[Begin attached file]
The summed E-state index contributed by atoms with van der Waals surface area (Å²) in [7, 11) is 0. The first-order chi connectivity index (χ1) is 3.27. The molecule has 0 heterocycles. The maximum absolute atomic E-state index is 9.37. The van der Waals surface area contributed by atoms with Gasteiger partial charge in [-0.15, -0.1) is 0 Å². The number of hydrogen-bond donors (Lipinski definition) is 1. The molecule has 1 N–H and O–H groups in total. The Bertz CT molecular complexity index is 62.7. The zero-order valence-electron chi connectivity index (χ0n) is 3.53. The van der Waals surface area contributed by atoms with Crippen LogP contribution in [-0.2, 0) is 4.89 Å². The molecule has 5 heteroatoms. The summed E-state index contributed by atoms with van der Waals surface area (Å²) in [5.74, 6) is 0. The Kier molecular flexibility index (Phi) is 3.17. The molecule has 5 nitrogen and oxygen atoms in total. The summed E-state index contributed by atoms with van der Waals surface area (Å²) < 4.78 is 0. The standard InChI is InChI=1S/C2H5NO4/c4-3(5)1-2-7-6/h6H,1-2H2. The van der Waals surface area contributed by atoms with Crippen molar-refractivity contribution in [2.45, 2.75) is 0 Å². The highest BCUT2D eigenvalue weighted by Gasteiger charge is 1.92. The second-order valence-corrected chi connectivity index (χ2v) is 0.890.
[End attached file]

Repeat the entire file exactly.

The summed E-state index contributed by atoms with van der Waals surface area (Å²) in [7, 11) is 0. The first-order chi connectivity index (χ1) is 3.27. The molecule has 0 heterocycles. The maximum absolute atomic E-state index is 9.37. The van der Waals surface area contributed by atoms with Gasteiger partial charge in [-0.15, -0.1) is 0 Å². The number of hydrogen-bond donors (Lipinski definition) is 1. The molecule has 1 N–H and O–H groups in total. The Bertz CT molecular complexity index is 62.7. The zero-order valence-electron chi connectivity index (χ0n) is 3.53. The van der Waals surface area contributed by atoms with Crippen LogP contribution in [-0.2, 0) is 4.89 Å². The molecule has 5 heteroatoms. The summed E-state index contributed by atoms with van der Waals surface area (Å²) in [5.74, 6) is 0. The Kier molecular flexibility index (Phi) is 3.17. The molecule has 5 nitrogen and oxygen atoms in total. The summed E-state index contributed by atoms with van der Waals surface area (Å²) < 4.78 is 0. The standard InChI is InChI=1S/C2H5NO4/c4-3(5)1-2-7-6/h6H,1-2H2. The van der Waals surface area contributed by atoms with Crippen molar-refractivity contribution in [2.45, 2.75) is 0 Å². The highest BCUT2D eigenvalue weighted by Gasteiger charge is 1.92. The second-order valence-corrected chi connectivity index (χ2v) is 0.890.